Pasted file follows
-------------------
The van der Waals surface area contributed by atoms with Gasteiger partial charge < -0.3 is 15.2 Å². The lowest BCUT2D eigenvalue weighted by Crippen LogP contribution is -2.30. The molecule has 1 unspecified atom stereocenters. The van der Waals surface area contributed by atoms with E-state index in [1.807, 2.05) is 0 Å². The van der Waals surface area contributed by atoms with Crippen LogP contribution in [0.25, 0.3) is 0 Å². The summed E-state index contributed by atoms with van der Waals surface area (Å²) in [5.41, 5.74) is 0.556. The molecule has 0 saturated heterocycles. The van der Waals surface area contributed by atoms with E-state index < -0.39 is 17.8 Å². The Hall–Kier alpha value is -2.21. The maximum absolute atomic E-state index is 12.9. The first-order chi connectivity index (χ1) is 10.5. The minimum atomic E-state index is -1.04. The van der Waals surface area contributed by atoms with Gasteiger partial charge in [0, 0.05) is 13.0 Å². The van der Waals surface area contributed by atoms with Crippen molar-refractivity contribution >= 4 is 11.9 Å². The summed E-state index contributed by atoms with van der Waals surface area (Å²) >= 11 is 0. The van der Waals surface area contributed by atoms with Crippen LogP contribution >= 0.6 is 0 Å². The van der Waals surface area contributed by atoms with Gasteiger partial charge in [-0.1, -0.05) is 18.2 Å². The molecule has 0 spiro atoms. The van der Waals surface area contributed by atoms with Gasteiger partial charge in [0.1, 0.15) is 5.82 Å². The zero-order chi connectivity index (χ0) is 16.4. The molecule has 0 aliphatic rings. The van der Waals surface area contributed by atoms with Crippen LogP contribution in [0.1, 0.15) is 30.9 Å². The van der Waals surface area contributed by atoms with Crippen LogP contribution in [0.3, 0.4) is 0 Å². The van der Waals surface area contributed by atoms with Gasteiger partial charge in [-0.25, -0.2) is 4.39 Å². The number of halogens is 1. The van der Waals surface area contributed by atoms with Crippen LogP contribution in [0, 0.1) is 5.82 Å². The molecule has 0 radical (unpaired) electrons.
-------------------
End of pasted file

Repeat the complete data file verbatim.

The van der Waals surface area contributed by atoms with Gasteiger partial charge < -0.3 is 15.2 Å². The lowest BCUT2D eigenvalue weighted by Crippen LogP contribution is -2.30. The molecule has 1 unspecified atom stereocenters. The van der Waals surface area contributed by atoms with E-state index in [1.807, 2.05) is 0 Å². The van der Waals surface area contributed by atoms with Crippen LogP contribution in [0.25, 0.3) is 0 Å². The summed E-state index contributed by atoms with van der Waals surface area (Å²) in [5.41, 5.74) is 0.556. The molecule has 0 saturated heterocycles. The van der Waals surface area contributed by atoms with E-state index < -0.39 is 17.8 Å². The Hall–Kier alpha value is -2.21. The maximum absolute atomic E-state index is 12.9. The first-order chi connectivity index (χ1) is 10.5. The minimum atomic E-state index is -1.04. The van der Waals surface area contributed by atoms with Gasteiger partial charge in [0, 0.05) is 13.0 Å². The van der Waals surface area contributed by atoms with Crippen molar-refractivity contribution >= 4 is 11.9 Å². The summed E-state index contributed by atoms with van der Waals surface area (Å²) >= 11 is 0. The van der Waals surface area contributed by atoms with Crippen LogP contribution >= 0.6 is 0 Å². The van der Waals surface area contributed by atoms with Gasteiger partial charge in [-0.1, -0.05) is 18.2 Å². The molecule has 0 spiro atoms. The van der Waals surface area contributed by atoms with Gasteiger partial charge in [0.1, 0.15) is 5.82 Å². The zero-order chi connectivity index (χ0) is 16.4. The molecule has 0 aliphatic rings. The van der Waals surface area contributed by atoms with Crippen LogP contribution in [0.1, 0.15) is 30.9 Å². The van der Waals surface area contributed by atoms with Crippen LogP contribution in [0.3, 0.4) is 0 Å². The van der Waals surface area contributed by atoms with Gasteiger partial charge in [-0.25, -0.2) is 4.39 Å². The number of halogens is 1. The van der Waals surface area contributed by atoms with Crippen LogP contribution in [0, 0.1) is 5.82 Å². The molecule has 0 radical (unpaired) electrons.